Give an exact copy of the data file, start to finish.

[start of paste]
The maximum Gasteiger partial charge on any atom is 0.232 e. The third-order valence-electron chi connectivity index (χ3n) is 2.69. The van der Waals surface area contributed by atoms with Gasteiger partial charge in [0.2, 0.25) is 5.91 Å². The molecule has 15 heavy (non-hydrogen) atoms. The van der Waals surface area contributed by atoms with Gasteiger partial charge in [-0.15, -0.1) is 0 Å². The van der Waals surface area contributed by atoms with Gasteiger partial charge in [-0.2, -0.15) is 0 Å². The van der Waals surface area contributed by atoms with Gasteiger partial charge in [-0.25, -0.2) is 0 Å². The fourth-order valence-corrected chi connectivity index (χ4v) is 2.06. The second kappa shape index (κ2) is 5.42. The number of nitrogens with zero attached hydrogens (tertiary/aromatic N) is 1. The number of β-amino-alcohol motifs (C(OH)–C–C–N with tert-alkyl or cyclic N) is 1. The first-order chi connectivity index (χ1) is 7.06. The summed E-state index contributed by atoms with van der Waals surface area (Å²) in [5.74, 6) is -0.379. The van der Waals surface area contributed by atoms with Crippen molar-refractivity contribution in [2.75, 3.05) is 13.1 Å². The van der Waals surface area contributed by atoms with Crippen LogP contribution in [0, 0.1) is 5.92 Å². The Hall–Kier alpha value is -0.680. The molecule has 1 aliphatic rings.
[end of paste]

The maximum Gasteiger partial charge on any atom is 0.232 e. The third-order valence-electron chi connectivity index (χ3n) is 2.69. The van der Waals surface area contributed by atoms with Gasteiger partial charge in [0.2, 0.25) is 5.91 Å². The molecule has 15 heavy (non-hydrogen) atoms. The van der Waals surface area contributed by atoms with Gasteiger partial charge in [-0.15, -0.1) is 0 Å². The van der Waals surface area contributed by atoms with Gasteiger partial charge in [-0.2, -0.15) is 0 Å². The van der Waals surface area contributed by atoms with Gasteiger partial charge in [-0.25, -0.2) is 0 Å². The fourth-order valence-corrected chi connectivity index (χ4v) is 2.06. The second kappa shape index (κ2) is 5.42. The number of nitrogens with zero attached hydrogens (tertiary/aromatic N) is 1. The number of β-amino-alcohol motifs (C(OH)–C–C–N with tert-alkyl or cyclic N) is 1. The first-order chi connectivity index (χ1) is 7.06. The summed E-state index contributed by atoms with van der Waals surface area (Å²) in [5.74, 6) is -0.379. The van der Waals surface area contributed by atoms with Crippen molar-refractivity contribution in [2.75, 3.05) is 13.1 Å². The van der Waals surface area contributed by atoms with Crippen LogP contribution in [0, 0.1) is 5.92 Å². The Hall–Kier alpha value is -0.680. The molecule has 1 aliphatic rings.